Breaking free from self-harm

Mental Health Blog / Sunday, June 10th, 2018

Self-harm is a term used to describe deliberate, harmful physical actions used as a means to cope with emotions or distress.  It’s difficult for people to understand self-harming as a coping strategy and many jump to the conclusion that it must be an attempt at suicide.  However, research has shown that people who self-harm have a higher risk of suicide.

People who self-harm inflict pain or harm to their bodies often by cutting, burning, pinching or biting, but it can also include drug or alcohol abuse and eating disorders.

In 2015, the National Suicide Research Foundation published a report that showed self-harm was on the rise in Ireland.  The rate of self-harm incidents among females rose by three per cent compared to the previous year.  Alarmingly, the survey found a fifteen per cent increase since 2017 in males.  These figures may be higher than reported as it is estimated that only ten per cent of people who self-harm attend hospital for medical assistance.

In recent years there has been an increase in awareness of self-harm but there is still a need for better education.  Unfortunately, individuals who self-harm can face a lack of understanding amongst family or friends, leading to isolation or shame.

Finding a way to cope with emotions or work through distress can be key to no longer using self-harm as a coping strategy.  Talking about feelings can, understandably, be difficult for a person who self-harms but there are national organisations and charities set up to provide a safe, non-judgemental place to talk about self-harm.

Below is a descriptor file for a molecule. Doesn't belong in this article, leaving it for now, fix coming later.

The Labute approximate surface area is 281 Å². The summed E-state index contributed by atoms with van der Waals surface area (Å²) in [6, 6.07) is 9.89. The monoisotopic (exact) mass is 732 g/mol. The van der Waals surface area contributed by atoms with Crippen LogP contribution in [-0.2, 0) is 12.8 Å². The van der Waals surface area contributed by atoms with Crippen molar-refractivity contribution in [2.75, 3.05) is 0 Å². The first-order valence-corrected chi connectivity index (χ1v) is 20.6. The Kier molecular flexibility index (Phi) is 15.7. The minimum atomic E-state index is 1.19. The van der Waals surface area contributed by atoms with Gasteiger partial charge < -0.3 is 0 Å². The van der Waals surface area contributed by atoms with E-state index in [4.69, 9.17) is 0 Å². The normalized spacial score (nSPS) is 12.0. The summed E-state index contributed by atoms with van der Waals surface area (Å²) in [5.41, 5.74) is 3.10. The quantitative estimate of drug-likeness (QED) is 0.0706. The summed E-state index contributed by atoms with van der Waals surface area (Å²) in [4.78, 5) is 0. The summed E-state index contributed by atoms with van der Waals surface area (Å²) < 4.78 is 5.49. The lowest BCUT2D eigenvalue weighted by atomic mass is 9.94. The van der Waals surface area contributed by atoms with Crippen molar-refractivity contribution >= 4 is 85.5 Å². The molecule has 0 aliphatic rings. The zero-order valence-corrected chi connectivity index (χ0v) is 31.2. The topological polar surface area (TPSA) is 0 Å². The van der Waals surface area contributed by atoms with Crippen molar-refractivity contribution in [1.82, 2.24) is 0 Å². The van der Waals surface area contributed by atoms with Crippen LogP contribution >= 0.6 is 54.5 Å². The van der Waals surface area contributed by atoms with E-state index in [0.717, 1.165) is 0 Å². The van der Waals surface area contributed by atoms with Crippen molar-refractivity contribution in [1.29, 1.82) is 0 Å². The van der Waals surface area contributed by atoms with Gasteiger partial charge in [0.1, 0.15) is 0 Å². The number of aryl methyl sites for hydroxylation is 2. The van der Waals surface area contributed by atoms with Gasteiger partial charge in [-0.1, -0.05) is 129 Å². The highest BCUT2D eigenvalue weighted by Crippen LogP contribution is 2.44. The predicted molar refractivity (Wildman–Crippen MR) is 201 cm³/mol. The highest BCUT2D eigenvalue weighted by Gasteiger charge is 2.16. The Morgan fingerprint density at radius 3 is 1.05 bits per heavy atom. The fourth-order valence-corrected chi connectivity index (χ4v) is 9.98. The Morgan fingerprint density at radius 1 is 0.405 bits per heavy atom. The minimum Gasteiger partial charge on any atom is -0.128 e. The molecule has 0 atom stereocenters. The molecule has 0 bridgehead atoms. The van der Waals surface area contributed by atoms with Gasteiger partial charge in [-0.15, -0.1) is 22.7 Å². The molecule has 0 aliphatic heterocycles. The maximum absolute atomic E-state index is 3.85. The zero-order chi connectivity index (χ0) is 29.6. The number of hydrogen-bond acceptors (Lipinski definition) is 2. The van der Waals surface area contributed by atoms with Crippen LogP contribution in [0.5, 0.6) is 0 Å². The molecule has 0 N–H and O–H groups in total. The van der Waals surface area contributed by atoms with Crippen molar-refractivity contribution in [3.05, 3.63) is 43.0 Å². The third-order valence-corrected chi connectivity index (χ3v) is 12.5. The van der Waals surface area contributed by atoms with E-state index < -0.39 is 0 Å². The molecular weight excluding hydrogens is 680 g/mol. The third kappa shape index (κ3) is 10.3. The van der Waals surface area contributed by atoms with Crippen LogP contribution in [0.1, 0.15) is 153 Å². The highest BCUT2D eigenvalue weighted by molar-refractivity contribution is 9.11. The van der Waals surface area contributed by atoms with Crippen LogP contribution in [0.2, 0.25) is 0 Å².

Qualified therapists and counsellors can also offer confidential support.  Integrating CBT (Cognitive Behavioural Therapy), a talk therapy with other therapies is an effective way to address the underlying issues at the root of self-harm. The therapist can help you identify triggers, notice when your stress or anxiety levels are increasing, and help you to manage distress in healthier ways than self-harming.

Working with you, I use an ‘integrative pot’ of therapy to help you manage self-harm.  I tailor our sessions to your needs.  Your therapy may include CBT as well as other therapies such as EMDR (Eye Movement Desensitization Reprocessing), Gestalt Therapy or Person Centred Therapy.  I may also include creative approaches including Drama, Art and Music Therapy or Somatic Therapy.

If you would like to learn more about how therapy can help you or a loved one from self-harming, please get in touch with me.

One Reply to “Breaking free from self-harm”

  1. Those who inflict self-harm on them needs support of those around them. Family members, friends and colleges can help them cope with the stress. Counselling may also be required if the self-harm tendency is long term in nature.

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